Wednesday, August 05, 2009

Pip


Ted from Port of Old Mission asked about the word pip. He didn’t give me a context, but I’m fairly sure that he would have run across it used as the name of the dots or symbols found on playing cards, dice, or dominoes. The origin is not certain. Suggestions include derivation from a word meaning “small seed,” from a word meaning “an eye,” or from the pippin -- an apple characterized by small spots.

Complicating things is the fact that the word has at least five meanings as a noun and five as a verb, most of them coming from disparate sources.

• a respiratory disease of birds
• the seeds of various fleshy fruits
• the dots or symbols found on playing cards, dice, or dominoes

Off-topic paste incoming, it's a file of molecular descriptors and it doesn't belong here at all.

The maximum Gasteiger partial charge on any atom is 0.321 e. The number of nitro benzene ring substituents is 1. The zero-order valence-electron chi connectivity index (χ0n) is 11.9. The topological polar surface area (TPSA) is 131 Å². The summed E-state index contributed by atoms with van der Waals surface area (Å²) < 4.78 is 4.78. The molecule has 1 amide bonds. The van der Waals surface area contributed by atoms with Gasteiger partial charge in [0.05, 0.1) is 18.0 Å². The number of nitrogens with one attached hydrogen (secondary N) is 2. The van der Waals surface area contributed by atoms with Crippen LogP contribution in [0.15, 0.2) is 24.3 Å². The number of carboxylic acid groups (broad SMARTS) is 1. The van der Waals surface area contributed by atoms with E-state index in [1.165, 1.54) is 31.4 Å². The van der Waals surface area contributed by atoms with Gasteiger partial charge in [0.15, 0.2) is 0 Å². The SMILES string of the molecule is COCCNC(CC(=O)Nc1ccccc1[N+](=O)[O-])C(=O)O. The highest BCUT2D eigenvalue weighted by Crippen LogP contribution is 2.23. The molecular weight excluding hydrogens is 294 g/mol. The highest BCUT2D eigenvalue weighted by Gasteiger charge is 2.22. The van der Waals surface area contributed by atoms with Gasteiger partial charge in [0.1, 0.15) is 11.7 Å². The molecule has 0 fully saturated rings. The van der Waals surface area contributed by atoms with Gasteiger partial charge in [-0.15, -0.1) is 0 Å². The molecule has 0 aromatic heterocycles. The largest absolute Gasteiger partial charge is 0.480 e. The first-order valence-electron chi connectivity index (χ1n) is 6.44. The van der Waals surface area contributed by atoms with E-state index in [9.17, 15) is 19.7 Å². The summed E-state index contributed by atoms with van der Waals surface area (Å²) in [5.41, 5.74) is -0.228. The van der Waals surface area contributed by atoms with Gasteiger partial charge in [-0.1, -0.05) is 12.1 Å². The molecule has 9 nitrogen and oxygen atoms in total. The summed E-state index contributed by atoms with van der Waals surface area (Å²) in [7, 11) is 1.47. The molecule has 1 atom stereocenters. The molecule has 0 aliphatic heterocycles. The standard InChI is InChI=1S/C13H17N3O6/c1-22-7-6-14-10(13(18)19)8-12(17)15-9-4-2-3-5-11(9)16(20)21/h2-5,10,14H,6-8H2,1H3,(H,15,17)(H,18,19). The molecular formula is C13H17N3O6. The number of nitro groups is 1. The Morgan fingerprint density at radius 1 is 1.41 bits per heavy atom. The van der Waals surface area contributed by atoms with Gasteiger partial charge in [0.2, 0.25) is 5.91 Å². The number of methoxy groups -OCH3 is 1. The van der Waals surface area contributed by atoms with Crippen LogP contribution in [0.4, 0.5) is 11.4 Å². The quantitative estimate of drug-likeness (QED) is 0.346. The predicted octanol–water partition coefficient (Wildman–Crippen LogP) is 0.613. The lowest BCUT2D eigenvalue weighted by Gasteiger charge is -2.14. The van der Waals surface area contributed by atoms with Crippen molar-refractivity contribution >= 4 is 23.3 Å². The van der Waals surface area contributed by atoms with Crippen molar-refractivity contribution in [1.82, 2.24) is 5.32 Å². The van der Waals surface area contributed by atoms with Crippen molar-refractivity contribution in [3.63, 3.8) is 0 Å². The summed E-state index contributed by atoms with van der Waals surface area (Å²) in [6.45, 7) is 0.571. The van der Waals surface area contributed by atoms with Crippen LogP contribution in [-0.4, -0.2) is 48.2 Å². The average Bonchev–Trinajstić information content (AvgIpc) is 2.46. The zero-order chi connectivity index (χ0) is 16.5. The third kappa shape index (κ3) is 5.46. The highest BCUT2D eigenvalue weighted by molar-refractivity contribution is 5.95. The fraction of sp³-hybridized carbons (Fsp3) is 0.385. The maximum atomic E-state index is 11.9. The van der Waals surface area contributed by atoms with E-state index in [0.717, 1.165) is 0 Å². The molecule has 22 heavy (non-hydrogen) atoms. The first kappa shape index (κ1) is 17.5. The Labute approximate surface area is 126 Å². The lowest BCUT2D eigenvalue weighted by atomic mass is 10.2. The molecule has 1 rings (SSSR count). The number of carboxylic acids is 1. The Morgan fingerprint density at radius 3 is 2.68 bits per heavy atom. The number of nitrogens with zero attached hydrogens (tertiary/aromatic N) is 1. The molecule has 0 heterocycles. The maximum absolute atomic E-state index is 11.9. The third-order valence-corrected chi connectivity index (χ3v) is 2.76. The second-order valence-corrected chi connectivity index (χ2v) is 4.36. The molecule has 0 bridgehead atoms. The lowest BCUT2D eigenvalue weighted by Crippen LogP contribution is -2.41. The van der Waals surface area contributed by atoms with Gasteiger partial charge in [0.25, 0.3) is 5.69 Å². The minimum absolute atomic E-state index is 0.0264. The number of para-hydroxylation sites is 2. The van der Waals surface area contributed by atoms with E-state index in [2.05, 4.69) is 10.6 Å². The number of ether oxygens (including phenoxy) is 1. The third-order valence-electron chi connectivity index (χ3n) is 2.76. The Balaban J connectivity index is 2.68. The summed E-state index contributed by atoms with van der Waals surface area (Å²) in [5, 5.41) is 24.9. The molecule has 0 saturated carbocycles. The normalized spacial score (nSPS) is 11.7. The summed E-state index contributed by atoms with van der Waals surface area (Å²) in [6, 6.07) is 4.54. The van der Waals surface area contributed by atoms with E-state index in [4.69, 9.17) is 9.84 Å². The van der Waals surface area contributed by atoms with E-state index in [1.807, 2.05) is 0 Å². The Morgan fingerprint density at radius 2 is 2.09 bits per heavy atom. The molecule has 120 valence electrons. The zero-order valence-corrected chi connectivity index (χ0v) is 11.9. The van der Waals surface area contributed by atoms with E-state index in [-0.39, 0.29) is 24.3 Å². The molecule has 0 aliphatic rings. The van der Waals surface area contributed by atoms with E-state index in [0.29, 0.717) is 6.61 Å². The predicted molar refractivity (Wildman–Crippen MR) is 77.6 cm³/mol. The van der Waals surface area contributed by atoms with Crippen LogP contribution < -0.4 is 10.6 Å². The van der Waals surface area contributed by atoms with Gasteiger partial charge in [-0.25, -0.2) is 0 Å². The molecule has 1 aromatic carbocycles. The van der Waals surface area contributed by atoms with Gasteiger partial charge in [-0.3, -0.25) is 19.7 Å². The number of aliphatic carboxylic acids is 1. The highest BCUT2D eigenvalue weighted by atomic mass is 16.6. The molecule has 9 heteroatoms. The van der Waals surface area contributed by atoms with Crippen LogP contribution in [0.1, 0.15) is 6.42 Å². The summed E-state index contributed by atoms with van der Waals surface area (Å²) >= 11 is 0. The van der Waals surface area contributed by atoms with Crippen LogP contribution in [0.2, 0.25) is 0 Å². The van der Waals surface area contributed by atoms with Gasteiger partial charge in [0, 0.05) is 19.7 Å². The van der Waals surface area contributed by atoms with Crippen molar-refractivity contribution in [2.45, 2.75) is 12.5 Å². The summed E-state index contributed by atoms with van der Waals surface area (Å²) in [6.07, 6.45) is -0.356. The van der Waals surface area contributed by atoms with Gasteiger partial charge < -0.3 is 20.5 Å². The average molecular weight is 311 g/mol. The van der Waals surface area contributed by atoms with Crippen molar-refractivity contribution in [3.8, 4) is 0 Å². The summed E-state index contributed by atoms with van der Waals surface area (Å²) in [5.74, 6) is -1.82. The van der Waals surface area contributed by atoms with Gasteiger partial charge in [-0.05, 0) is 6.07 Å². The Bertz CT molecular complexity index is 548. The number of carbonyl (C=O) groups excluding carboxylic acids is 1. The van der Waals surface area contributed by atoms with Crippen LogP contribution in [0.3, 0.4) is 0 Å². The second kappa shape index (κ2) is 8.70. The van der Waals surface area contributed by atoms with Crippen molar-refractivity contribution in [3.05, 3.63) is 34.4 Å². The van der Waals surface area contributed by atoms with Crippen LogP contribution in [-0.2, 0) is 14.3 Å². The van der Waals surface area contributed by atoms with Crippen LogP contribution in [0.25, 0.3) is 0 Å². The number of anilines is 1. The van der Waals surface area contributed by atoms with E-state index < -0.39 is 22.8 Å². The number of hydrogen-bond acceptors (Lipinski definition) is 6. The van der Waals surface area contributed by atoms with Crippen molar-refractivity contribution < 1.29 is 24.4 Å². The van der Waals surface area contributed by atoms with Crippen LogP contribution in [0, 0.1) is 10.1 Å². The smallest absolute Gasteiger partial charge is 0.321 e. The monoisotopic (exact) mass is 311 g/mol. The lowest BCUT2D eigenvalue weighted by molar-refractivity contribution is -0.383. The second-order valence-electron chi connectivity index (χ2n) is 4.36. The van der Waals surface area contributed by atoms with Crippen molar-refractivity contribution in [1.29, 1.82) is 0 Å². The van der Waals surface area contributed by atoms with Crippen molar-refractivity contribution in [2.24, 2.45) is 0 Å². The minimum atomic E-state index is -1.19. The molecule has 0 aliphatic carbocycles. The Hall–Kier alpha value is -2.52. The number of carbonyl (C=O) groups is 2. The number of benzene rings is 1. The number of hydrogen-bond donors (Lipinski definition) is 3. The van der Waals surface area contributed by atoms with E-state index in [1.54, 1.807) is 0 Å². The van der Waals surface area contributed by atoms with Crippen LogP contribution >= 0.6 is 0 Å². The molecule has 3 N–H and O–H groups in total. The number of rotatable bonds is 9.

• an arbitrary syllable used for the letter p in telephone communications and in the oral transliteration of code messages.
• a short, high-pitched electronic tone used as a signal

• to remove the scale from the tongue of a fowl affected with the pip
• to chirp
• to defeat narrowly or to disqualify
• to crack the shell of an egg when hatching
• to emit a radio or telephone signal

SIDEBAR: Gladys Knight and the Pips


Now available from McFarland & Co.: Word Parts Dictionary, 2nd edition


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